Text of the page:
To read the introduction to this "Greatest Mistake" series click here.

“The fact that I’ve been in the same farm equipment dealership for 38 years may not equate to success as much as stamina. I’ve certainly had some measurable success over the years as well as some well-intended mistakes. Hindsight is 20/20, so looking back at the mistakes is easy. Here are 4:

“In 2001, we took on the line of Condor man-lift equipment. We didn’t understand the man-lift market — or lack thereof — in our area. Just about every time we touched one for a rental or demo, we lost money. Our best day in the man-lift business was the day the last 3 were sold at auction — and at a substantial loss.

“In 1981, we purchased our first semi-truck. I failed to research the market and study our needs; I simply bought a used truck and trailer from a dealer who went out of business. Turns out the truck was grossly underpowered. The guy selling it to me said ‘Just drive like you’re mad at it.’

“The drinking of the Kool-Aid. While I’ve usually been loyal to my main supplier and embraced programs and goals, I may have, at times, substituted its short-term objectives with the long-term well-being of my own dealership. The usual issue was inventorying a product that it built that was outside of its core strengths. The net result was usually higher inventory, higher debt-to-asset ratios and lower profit margin.

“Finally, our single largest financial, emotional and customer relation mistake involved a new product introduced by a well-known shortline supplier that was brought out too early. We should’ve metered out the first new products slowly to ensure quality and reliability. We let high availability, high customer demand and our own greed overshadow the risk in a high-tech product introduction. As it turned out, the product had numerous quality issues. It took us years to repair the damage to some of our best customer’s faith in our product offerings.”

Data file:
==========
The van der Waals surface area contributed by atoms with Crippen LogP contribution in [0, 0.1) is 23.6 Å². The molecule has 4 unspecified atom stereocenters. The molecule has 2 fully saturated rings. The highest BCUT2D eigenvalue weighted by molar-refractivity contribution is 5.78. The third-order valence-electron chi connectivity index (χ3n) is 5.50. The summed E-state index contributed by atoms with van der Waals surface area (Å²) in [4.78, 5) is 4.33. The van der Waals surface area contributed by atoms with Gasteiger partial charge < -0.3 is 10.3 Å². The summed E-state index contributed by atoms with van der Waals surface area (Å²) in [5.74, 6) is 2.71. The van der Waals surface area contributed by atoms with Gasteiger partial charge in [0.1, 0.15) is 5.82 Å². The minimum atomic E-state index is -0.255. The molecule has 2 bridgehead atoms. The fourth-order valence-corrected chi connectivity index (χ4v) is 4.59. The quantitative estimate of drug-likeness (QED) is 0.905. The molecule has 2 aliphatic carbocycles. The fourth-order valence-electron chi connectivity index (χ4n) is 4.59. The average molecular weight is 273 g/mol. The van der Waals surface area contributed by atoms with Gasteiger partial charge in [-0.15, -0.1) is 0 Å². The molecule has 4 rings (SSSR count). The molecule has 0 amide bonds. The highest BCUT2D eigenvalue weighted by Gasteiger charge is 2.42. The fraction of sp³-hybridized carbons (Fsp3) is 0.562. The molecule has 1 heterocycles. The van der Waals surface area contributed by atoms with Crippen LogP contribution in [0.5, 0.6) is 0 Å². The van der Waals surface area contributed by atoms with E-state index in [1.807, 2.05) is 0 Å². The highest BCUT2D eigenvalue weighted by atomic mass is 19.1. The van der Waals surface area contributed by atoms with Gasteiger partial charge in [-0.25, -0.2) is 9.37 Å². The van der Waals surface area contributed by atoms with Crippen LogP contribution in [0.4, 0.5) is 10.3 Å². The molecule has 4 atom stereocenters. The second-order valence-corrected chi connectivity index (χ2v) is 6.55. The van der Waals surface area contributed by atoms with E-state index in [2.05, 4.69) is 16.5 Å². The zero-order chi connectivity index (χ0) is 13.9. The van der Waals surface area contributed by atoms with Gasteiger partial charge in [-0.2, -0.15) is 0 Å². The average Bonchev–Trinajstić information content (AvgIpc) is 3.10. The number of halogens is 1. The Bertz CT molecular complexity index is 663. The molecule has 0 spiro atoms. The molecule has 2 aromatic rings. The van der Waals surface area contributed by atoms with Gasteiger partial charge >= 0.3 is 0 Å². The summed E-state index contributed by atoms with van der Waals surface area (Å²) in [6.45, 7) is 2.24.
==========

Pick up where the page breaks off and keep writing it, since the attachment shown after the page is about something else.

Keith Kreps, Executive Vice President, RDO Equipment, Fargo, N.D. (2010 Dealership of the Year)

“My biggest failure occurred in the lead-up to the used equipment market crash in November 2013.

Leo Johnson, President, Johnson Tractor Inc. (2012 Dealership of the Year)

“The fact that I’ve been in the same farm equipment dealership for 38 years may not equate to success as much as stamina.

Brian Carpenter, General Manager, Champlain Valley Equipment, Middlebury, Vt. (2009 Dealership of the Year)

“When asked to share a mistake I’ve made with other dealers, I was challenged to find a lesson learned that was instructive.

Tom Rosztoczy, CEO, Stotz Equipment Co., Avondale, Ariz. (2013 Dealership of the Year)

“In 2001, we purchased 6 locations from 4 owner groups in Utah and Idaho over the course of 4 months (Mistake #1).

Kent Buchholz, Finance Manager & Sales, Kennedy Implement, Philip, S.D. (2012 Dealership of the Year)

“Own everything you do or don’t do. Good or bad times don’t matter; every decision made, or not made, must be owned up to.

Steve Cubbage, President, Record Harvest, Nevada, Mo. (2007 Dealership of the Year)

“If there’s one mistake those of us in the precision ag business make, it’s falling into the trap of thinking there’ll always be something new and better to sell tomorrow — the ‘next big thing.’

Don Van Houweling, Owner, Van Wall Equipment, Perry, Iowa (2016 Dealership of the Year)

“As I look back at my most significant mistakes, I’d say that I’ve entered into sales agreements with companies that didn’t possess the capabilities financially or from a management standpoint to support our goal of being the ‘Clear First Choice.’

Ron Ritchie, CEO, Ritchie Implement Inc., Cobb, Wis. (2015 Dealership of the Year)

“Our team is always looking to the future. We use our mistakes as an opportunity to learn and move on.

Tom Janson, Janson Equipment, Reese, Mich., (2011 Dealership of the Year)

“I don’t dwell on mistakes but instead look forward on how best to improve my business.